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Cedar Canvas Canoe Building and Restoration

May 24, 2019
by Josh Tolkan

Crafters:

I hope spring is treating you well.  In my estimation it's still winter here in Cook County.

I’ve been super busy since I last wrote.  I’ve been working on putting together a project to build a replica of a Herring Skiff for the Cook County Historical Society.  They have an old skiff rotting next to the Bally Blacksmith Shop in Grand Marais and I am going to take the lines off it in June and later, build a new boat according to those dimensions.  More on that later.

What has been taking most of my time recently, is working on wood canvas canoes.  I spent two weeks in a class taught by Jeanne Bourquin and Tom Healy, where we were building a canoe for the Cook County Chamber of Commerce to raffle off this summer. The proceeds to towards The Great Place Project, which gives out small grants for streetscape improvements in Cook County.  It was a fun project. A lot of people from the community volunteered to help, in particular, many folks from Stone Harbor Wilderness Supply. The class was two very intense weeks, with several 11 and 12-hour days. In the class, we also had two student groups in addition to the chamber boat so in total we built three boats in two weeks.

Coming from a background more focused on larger and/or custom-built craft, I found the particulars of wood canvas canoe building quite interesting.  The boats really seem to be a product of the industrial revolution. The building jigs (forms) are super detailed and would take a lot of time to build, so I cant imagine building one of those unless you planned on building several boats or more.  There are several ways the building process is streamlined to make building faster than on a typical wooden boat. For instance, most of the planks are laid straight on, with no shaping. Only when you get to the fattest part of the boat are planks shaped.  Then there are only two or three courses per side of planking that require shaping. This area with shaped planks is called the goring and is one of the defining features of a wood canvas canoe.

Another thing I found really interesting about the wood canvas canoe is that the primary structural member of the boat is the inner gunwale.  Canoes don't really have a keel so there isn't a backbone to give the boat structure. Instead all ribs are kept in place by being nailed into the inner gunwale.  Since these inner gunwales are so important, Tom and Jeanne like to use very nice pieces of Sitka Spruce.

I played around with lots of color in the boat I built, which is kind of typical for me. The hull was mostly western red cedar with some very dark resinous cedar in the goring and a highlight of very yellow white cedar.  With those three colors, I started calling the boat Spumoni as I was building it. The outer gunwales are Cherry, the breast hooks are black walnut and the thwarts and yoke are ash.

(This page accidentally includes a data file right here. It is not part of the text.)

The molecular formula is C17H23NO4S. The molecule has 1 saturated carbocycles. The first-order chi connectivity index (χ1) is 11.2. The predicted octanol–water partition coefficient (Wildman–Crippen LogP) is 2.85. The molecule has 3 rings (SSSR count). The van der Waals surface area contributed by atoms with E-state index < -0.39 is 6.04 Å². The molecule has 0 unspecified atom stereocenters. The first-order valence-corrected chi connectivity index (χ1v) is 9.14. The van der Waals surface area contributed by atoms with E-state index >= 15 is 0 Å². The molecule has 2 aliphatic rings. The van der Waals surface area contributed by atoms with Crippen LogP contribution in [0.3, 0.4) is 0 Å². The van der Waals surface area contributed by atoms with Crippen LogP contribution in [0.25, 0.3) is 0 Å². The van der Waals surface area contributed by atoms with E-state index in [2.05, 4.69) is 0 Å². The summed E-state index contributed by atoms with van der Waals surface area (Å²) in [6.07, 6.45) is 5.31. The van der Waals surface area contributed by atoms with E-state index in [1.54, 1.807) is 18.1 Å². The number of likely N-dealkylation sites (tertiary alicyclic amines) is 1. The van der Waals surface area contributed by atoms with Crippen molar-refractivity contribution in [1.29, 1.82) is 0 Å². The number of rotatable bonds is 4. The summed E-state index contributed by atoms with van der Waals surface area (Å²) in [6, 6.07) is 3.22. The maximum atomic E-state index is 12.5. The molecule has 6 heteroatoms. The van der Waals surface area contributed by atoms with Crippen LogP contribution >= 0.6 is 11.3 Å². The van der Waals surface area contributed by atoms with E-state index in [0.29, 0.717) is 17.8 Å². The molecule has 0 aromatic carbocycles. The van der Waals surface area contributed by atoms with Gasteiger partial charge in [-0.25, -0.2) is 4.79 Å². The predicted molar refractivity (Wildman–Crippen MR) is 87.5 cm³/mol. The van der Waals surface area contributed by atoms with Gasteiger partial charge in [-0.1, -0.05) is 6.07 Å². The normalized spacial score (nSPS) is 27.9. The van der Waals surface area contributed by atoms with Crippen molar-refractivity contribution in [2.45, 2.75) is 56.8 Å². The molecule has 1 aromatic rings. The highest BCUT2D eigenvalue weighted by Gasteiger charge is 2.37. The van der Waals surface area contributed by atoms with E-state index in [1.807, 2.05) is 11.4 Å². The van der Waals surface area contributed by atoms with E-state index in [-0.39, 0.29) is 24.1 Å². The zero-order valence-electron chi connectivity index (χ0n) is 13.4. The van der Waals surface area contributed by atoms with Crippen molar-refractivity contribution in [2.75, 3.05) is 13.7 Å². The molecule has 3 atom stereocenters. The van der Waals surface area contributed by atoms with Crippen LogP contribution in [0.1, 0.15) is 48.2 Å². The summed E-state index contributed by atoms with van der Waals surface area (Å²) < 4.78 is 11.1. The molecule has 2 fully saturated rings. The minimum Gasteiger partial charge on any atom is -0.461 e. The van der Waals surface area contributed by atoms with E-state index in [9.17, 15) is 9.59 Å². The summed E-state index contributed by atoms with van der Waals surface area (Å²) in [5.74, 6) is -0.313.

After the class ended I still had to finish the boat.  I’ve been using Pettit paints and varnishes because they usually give me great results.  I use a special brushing and reducing thinner with the oil paints and varnishes. It is made with chemicals like kerosene and nathpa.  It slows down the drying of the paint so it has time to smooth itself out before it dries and helps it stay in a suspension so it doesn’t run as quickly.  When you're in Grand Marais this summer come buy a raffle ticket for $10 and get a chance to own this beauty.



Over the past week I have been up at YMCA Camp Menogyn on Bearskin Lake in the BWCA.  They have many old wood canvas canoes and over the recent years have not had much capacity to take care of them and many of them have fallen into disrepair.  I am currently spending a week training in their staff who will be responsible for taking care of their canoes this summer. We are working hard to do as many planking repairs and recanvas jobs in a week as we can.  It has been fun seeing all the different canoes. There is one I recognize as an Old Town and one Joe Seliga boat. But each boat has different planking dimensions, which is interesting.

One final note, last week I help long time North House supporter Marco Good repair North House’s old Bateau.  It is a cool old row boat and I am glad Marco got me interested in the project. The boat had a rotten plank that needed to be removed and have a patch scarfed into its place.  We also replaced the gunwales. Those of you who like the Bateau should be able to take Marco or I out for a row this summer!